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Tongue - Winter 2013

  • Image: Image
  • Issue Number: Issue 2
  • Published Date: Winter 2013
  • Publication Cycle: Annual online

Tongue doesn’t claim to provide any answers, to provide stories that reveal them, but the editors “revel, instead, in poems and art at ease with a kind of ambivalent vulnerability.” And as I read this issue, I certainly felt that.

Malena Mörling’s “See the Second” dedicates imagery to different increments of time in each stanza. The first stanza, about seconds, moves into a stanza about minutes, and so on, until the end of the poem ends with an entire day. The length of time is felt within the words:

    See the second
and the second
like quick marks
And look
    at the minute
how it has time
   to collect
like a raindrop
     on the underside
of a railing
    before it too drops
into the past—

Brynn Saito’s “Mother and Children” prose poem certainly doesn’t offer up any answers, but the language is so captivating that I found myself reading it four times. Split into six sections, labeled by roman numerals, the piece moves from the mother to the children. It starts, “My children as they wandered from me took on the shapes of beauty. I was proud of the way they suffered though I know they were undone by the sharpness of the earth’s asking: Do you know hunger, do you know rage, do you know the color of grief?”

There are six poems by Gemma Gorga translated from Catalan by Julie Wark. I was drawn in from the very first one, “Semantics and Nutrition.” It shows that everything can be broken down into smaller pieces; “Everything is matter.” It starts,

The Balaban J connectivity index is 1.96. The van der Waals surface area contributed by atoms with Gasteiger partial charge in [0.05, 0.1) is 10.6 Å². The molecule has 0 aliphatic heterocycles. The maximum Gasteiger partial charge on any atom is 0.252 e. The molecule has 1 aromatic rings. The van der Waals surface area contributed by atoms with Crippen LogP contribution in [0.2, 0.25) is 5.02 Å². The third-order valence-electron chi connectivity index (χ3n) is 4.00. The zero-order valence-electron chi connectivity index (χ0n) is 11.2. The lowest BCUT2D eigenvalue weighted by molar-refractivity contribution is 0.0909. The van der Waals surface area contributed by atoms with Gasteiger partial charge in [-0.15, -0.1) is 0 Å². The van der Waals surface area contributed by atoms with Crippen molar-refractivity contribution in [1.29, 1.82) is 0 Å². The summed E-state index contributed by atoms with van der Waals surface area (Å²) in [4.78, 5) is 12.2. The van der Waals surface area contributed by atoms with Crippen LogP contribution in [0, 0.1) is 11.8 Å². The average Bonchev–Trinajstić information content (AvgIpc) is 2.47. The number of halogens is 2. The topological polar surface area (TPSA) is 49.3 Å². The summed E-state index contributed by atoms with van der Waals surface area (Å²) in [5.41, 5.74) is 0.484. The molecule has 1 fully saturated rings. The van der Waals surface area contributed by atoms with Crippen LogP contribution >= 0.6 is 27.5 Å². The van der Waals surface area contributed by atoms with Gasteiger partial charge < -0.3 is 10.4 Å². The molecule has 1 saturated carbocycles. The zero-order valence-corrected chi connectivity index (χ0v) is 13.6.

A leaf falls to the ground and decomposes
into smaller meanings -humidity,
pigment, lamina, oxygen, warmth,
light–, like someone spelling his full name
to a stranger: car bon di o xi de.

The speaker in Tarfia Faizullah’s “In the room I was born,” in short lines, reveals:

She will point
out other graves: corpses
stacked upon each other
to save space. . . .
. . . . . . . . . . . . . . . . . . .
. . . . . . . . . Time unfolds
a wing. Soon, I will be a wild,
wind-bent map worth loving.

The issue—although designed more as a print issue than an online issue, available as a PDF or through issuu—is welcoming with bright colors and a fun design with art by Radio Sebastian. Tongue is saturated with beautiful images and ideas, poems that delightfully use language to create insight.

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Review Posted on April 14, 2013

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